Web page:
cover image EVANGELINE MUDD: And the Golden-Haired Apes of the Ikkinasti Jungle

EVANGELINE MUDD: And the Golden-Haired Apes of the Ikkinasti Jungle

David Elliott, , illus. by Andréa Wesson. . Candlewick, $15.99 (208pp) ISBN 978-0-7636-1876-6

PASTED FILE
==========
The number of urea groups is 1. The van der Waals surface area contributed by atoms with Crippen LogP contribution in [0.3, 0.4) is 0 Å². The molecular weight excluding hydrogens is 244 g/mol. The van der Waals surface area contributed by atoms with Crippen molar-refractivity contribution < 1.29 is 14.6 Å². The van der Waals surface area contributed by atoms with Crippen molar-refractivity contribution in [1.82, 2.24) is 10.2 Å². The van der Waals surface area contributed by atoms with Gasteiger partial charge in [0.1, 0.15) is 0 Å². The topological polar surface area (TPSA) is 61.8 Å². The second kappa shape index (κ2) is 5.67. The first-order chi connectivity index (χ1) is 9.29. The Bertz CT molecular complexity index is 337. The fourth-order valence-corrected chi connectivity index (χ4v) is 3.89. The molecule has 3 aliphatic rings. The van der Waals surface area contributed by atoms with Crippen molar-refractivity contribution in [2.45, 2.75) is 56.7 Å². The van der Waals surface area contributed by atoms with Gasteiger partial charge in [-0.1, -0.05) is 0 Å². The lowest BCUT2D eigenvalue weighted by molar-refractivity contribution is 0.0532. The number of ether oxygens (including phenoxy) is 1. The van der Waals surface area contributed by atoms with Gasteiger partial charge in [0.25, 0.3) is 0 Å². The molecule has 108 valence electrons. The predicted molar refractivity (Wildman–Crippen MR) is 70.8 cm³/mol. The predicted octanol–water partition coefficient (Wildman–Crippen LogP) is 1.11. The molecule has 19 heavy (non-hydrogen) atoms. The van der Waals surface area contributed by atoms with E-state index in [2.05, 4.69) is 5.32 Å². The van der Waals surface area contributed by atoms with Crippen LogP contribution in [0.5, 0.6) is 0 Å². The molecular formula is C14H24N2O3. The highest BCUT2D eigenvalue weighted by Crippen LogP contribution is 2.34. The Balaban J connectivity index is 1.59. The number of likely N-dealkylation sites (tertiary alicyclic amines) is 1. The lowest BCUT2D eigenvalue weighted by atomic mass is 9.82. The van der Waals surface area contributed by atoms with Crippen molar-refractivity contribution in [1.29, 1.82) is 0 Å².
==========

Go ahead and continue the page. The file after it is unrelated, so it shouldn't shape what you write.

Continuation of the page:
Elliott's (The Transmogrification of Roscoe Wizzle ) pleasingly far-fetched caper centers on a girl whose primatologist parents have previously dedicated their lives to studying the golden-haired apes that inhabit the remote Ikkinasti Jungle. When their daughter Evangeline is born in New England, they decide to raise their child exactly as these "agreeable" apes raise their young. This leads to some kid-pleasing scenarios: Evangeline can hold a sandwich in one foot while taking a sip of milk with the other, "all without spilling a single drop." She is delighted when her parents teach her to "brachiate" ("If you don't know the meaning of that word, don't worry. You'll learn all about it in the next chapter"), or swing ape-like from trapezes hung from the ceiling of their home. When the girl is eight, her parents excitedly scoot off to the jungle to investigate a new family of golden-hairs, leaving Evangeline in the dubious care of her father's second cousin, twice removed, whose mink ranch and fur factory attract the ire of animal-rights activists while his crazed wife, a former ballerina, practices incessantly in her tutu. Dr. Aphrodite Pikkaflee, an eminent primatologist, comes to Evangeline's rescue, whisking the girl off to the jungle to search for her missing parents. Their madcap adventures will appeal to kids with a taste for silliness, as will Wesson's (Opera Cat ) sprightly illustrations. Elliott's wry asides to readers and his penchant for goofy names add to the tale's good-natured nonsense. Ages 7-10. (Mar.)